Oscar Levant's mercurial personality can be summed up by two of his most oft-repeated witticisms: the self-aggrandizing "In some moments I was difficult, in odd moments impossible, in rare moments loathsome, but at my best unapproachably great;" and the self-deprecating "I am the world's oldest child prodigy." The son of a Pittsburgh repairman, Oscar Levant went to New York at 16 to study music under such masters as Stojowski, Schoenberg and Schillinger. Before reaching his 20th birthday, he had gained renown as a concert pianist, teacher, band leader and composer. He played a minor role in the stage play Burlesque, repeating this assignment in the 1929 film version The Dance of Life. During his first visit to Hollywood, Levant befriended George Gershwin; his friendship approached idolatry, and by the mid-1930s Levant was perhaps the greatest interpreter of Gershwin's works in the world. The relationship had a profound effect on Levant's own compositions, as witness his "Rhapsody in Blue"-like score for the 1937 film Nothing Sacred. Not that he was limited to any one musical style: he composed a faux Italian opera, Carnival, for the 1936 "B"-picture Charlie Chan at the Opera.
A perceptive musical theorist, Levant often wrote upon the art of composing for films; it was he who coined the phrase "Mickey Mousing," in reference to movie scores that slavishly commented upon the action. The longer he stayed in Hollywood, the more he became famous as a "character" rather than a musician. The public first became aware of Levant's acidic erudition when he began popping up on the Information Please radio program. From 1940 onward, he spent more and more time on-screen as an actor. His most fondly remembered film credits include Humoresque (1945), Rhapsody in Blue (1945), The Barkeleys of Broadway (1949) and O. Henry's Full House (1952), in which he co-starred with Fred Allen in the "Ransom of Red Chief" segment. He was at his best in two classic MGM musicals: An American in Paris (1951), wherein he appears in a dream sequence, playing every member of the orchestra in a performance of Gershwin's "Concerto in F;" and The Band Wagon (1953), in which he and Nanette Fabray play characters patterned on Adolph Green and Betty Comden.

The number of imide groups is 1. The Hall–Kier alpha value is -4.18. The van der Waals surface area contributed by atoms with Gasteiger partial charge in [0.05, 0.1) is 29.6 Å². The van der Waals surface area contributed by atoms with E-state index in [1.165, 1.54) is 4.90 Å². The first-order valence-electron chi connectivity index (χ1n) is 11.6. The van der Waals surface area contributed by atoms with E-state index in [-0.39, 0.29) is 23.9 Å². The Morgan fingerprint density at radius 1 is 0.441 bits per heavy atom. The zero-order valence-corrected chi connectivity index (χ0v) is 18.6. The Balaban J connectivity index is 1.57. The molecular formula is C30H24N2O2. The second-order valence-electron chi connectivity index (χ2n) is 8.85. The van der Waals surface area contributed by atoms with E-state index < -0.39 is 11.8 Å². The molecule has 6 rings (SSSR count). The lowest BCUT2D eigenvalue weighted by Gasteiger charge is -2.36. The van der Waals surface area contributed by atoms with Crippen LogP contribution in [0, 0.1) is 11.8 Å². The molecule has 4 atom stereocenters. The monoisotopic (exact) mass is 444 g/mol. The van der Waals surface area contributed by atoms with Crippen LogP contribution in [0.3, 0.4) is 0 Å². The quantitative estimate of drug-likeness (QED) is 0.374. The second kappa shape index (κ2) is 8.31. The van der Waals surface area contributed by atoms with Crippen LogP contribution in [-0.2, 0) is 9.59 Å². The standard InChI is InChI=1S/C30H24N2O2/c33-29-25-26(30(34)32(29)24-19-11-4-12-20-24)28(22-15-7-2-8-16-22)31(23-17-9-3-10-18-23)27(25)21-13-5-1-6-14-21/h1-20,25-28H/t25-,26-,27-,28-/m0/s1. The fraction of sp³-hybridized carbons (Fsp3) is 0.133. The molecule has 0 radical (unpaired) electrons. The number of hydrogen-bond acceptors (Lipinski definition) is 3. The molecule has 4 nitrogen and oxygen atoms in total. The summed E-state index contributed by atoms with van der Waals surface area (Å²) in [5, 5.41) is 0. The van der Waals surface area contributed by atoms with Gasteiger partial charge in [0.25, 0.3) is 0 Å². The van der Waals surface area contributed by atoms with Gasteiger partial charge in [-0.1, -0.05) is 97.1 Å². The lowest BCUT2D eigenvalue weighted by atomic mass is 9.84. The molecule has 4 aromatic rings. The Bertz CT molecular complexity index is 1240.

While he retained his popularity and circle of friends into the 1960s, Levant's mood swings and increasingly erratic behavior began having professional repercussions. He was nearly banned from television after making a few scatological references concerning a prominent film actress during a 1960 telecast of his LA-based talk show. As time went on, only late-night host Jack Paar would risk having Levant as a guest, and when Paar left TV in 1965, so, for all intents and purposes, did Levant. In and out of rest homes and mental institutions during his last two decades (his final film, 1955's Cobweb, was significantly set in a sanitarium), he became dependent upon pain-killers and other prescription drugs. Despite his deteriorating physical and mental condition, he was able to turn out three superb autobiographical works, A Smattering of Ignorance, The Unimportance of Being Oscar and The Memoirs of an Amnesiac. Oscar Levant died of a heart attack in 1972 at the age of 66.